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Can HWA be Stopped?

Can HWA be Stopped? November 22, 2022
Photo of The Hemlock, one of the oldest trees in the Adirondack Park and among its most abundant and prominent conifers, is on the precipice of extinction.
The Hemlock, one of the oldest trees in the Adirondack Park and among its most abundant and prominent conifers, is on the precipice of extinction.

The Hemlock, one of the oldest trees in the Adirondack Park and among its most abundant and prominent conifers, is on the precipice of extinction.

“All Hemlocks are threatened by this tiny pest, the Hemlock Wooly Adelgid,” said Dr. David Orwig, who was the first to observe the presence of the invasive aphid-like insect in the Adirondacks. “It’s an equal opportunity feeder and killer.”

Orwig, an ecologist from the Harvard Research Forest in Petersham, Massachusetts, happened to be climbing Lake George’s Prospect Mountain in July, 2017, when he spotted a small cluster of Hemlock Wooly Adelgid (HWA) in a stand of three hemlocks.

Three years later, those trees were declared pest-free after being treated with pesticides. However, a camper alerted the Department of Environmental Conservation that very same summer to an infestation of HWA north of Shelving Rock. It has since been found at ten other locations around Lake George, most notably on Dome Island and most recently in June, 2022, on state-owned Turtle and Mohican Islands.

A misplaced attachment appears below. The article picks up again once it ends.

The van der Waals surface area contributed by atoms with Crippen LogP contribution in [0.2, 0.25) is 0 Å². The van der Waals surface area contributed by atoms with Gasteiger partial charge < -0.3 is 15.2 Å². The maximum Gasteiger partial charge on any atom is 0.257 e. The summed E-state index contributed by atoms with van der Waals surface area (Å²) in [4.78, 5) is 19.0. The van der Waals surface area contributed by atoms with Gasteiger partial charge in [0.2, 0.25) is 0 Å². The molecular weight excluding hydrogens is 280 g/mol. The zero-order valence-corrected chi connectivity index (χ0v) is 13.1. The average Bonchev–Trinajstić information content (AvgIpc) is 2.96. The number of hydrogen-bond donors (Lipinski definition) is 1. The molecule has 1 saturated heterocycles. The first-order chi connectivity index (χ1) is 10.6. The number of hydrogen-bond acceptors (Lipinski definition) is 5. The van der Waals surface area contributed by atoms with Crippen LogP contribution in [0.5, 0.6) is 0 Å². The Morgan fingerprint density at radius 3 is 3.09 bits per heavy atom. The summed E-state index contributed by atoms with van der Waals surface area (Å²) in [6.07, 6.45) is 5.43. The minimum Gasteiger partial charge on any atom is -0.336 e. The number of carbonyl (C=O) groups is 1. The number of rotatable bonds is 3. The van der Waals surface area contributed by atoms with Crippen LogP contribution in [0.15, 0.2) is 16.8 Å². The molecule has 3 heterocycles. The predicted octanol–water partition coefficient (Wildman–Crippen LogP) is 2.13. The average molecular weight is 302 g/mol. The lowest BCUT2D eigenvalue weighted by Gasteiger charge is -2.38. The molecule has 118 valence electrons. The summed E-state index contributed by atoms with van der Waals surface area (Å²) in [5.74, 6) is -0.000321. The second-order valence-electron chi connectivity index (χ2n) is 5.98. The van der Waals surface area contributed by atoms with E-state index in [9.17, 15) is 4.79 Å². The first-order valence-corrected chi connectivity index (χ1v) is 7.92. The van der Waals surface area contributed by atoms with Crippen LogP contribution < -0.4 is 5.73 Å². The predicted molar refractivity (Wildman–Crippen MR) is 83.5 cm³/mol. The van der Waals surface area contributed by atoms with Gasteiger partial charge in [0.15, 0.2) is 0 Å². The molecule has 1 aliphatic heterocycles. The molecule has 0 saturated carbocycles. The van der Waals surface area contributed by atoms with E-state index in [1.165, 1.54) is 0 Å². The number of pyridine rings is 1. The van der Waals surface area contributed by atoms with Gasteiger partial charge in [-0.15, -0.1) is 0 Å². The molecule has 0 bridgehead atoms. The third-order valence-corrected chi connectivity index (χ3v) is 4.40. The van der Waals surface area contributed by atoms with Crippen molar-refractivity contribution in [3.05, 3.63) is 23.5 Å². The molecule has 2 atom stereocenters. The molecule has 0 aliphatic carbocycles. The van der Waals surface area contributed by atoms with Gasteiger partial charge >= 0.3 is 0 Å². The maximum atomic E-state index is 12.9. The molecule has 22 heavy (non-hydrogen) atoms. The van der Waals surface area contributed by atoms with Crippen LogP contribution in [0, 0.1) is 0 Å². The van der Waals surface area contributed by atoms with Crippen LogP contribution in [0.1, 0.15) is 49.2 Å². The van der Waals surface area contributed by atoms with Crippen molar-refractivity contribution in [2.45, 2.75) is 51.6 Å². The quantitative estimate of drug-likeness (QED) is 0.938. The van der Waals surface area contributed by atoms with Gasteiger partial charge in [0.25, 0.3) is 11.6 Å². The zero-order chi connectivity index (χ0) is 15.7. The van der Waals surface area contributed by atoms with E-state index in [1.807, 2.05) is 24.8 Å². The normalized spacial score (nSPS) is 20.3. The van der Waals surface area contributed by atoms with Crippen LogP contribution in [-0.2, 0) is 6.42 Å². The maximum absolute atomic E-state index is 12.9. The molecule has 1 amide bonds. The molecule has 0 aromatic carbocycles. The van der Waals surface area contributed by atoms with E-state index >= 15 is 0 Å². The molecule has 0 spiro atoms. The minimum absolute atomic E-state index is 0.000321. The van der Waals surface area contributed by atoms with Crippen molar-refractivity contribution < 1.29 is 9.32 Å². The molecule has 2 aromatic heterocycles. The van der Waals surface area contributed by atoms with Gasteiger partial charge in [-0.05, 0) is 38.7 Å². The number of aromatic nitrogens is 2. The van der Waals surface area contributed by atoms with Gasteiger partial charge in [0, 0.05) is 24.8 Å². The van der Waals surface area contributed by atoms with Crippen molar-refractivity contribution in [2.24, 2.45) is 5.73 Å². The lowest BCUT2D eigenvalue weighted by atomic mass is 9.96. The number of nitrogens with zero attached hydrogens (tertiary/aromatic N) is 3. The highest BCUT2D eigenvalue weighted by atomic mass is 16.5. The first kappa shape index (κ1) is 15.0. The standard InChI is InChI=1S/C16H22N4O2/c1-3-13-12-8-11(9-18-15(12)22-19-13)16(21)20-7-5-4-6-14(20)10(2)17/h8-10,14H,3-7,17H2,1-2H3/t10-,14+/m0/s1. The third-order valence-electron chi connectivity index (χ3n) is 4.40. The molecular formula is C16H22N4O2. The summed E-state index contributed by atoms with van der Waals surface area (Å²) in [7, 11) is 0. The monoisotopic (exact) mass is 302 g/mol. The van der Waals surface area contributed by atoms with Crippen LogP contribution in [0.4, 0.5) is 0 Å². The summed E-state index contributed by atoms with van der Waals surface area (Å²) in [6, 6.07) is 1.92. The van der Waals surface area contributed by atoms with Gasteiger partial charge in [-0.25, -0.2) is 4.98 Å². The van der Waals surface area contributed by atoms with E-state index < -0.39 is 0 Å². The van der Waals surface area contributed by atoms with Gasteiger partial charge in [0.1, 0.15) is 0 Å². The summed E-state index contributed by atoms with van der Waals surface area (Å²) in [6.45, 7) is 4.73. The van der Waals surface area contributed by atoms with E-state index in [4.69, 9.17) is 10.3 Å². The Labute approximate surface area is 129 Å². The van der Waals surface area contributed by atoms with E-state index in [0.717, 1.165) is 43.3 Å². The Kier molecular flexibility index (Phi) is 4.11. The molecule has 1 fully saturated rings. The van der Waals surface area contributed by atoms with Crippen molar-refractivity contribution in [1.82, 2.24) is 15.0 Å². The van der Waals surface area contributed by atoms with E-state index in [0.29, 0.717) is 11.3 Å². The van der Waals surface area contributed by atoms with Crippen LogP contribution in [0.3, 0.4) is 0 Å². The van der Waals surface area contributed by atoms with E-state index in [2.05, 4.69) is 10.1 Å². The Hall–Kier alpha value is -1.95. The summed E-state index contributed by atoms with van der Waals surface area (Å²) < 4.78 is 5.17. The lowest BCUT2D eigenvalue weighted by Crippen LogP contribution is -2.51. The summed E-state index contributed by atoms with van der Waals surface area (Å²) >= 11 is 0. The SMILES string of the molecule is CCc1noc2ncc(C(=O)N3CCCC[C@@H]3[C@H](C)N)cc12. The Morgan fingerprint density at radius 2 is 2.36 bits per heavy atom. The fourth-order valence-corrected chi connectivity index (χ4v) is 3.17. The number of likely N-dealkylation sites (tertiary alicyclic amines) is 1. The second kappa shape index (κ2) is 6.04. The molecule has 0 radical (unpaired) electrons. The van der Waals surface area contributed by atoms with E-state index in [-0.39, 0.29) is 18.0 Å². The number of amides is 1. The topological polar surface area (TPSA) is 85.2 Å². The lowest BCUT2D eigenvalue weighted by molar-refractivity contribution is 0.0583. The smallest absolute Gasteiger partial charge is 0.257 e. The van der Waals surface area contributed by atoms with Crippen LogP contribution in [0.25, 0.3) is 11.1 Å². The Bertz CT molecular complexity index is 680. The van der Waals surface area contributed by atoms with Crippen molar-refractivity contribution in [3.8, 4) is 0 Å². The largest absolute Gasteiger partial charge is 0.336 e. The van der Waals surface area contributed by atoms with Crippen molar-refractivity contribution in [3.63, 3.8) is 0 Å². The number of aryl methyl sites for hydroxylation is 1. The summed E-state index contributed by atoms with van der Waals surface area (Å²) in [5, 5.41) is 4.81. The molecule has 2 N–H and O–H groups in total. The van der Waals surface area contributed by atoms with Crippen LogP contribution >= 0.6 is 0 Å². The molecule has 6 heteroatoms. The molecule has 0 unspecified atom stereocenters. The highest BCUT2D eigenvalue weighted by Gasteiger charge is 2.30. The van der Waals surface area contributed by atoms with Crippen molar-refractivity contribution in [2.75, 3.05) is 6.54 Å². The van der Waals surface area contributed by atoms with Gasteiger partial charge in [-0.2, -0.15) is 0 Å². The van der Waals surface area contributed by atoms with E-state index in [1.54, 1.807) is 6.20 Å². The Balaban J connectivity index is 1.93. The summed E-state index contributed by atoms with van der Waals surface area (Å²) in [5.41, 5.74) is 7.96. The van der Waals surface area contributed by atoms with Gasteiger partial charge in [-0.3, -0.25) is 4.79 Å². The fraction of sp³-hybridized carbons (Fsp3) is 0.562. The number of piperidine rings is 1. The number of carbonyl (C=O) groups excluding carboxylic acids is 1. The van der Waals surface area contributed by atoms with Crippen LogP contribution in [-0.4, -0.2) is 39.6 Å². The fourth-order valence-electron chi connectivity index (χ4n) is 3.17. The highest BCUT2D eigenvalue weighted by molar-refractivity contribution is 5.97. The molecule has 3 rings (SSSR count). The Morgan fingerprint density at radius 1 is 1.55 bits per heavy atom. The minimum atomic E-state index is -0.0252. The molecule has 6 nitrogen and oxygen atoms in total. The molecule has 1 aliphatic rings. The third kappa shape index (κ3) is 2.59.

While confined, as of now, to the Lake George basin, HWA is expected to spread throughout the Adirondack Park over the course of the next few decades, Orwig and two other experts, Dr. Gary Lovett and Dr. Mark Whitmore, said at the Adirondack Invasive Species Summit on October 19, an event sponsored by the Adirondack Park Invasive Plant Program (APIPP) and held in Blue Mountain Lake.

“If I had to make a prediction, I’d say that HWA will continue to spread throughout the Adirondacks, if somewhat more slowly than it has south of the Blue Line,” said Orwig.

“Do I think that we’re going to see HWA up here? There’s no question in my mind,” said Mark Whitmore, Director of the NYS Hemlock Initiative at Cornell University.

Climate Change and HWA

If HWA is currently limited to Lake George and the southeastern perimeter of the Adirondack Park, that is due, in all likelihood, to the colder temperatures to be found in the park’s higher elevations.

But according to the experts, that’s an advantage that is at best temporary, one that climate change will erase.

(According to David Orwig, climate change has “one silver lining,” which is that as weather grows more variable – cold spells followed by heat waves, drought intersecting with intense rain storms – HWA mortality grows.  But, he added, even if a large part of an HWA population is killed, “it will come back quickly.”)

“It does get much colder as you go north from Lake George. But it won’t remain that way for very long. Warming temperatures will allow HWA to migrate farther,” said Orwig. “With warmer winters, HWA will continue to spread and lead to more hemlock mortality.”

The Lake George Model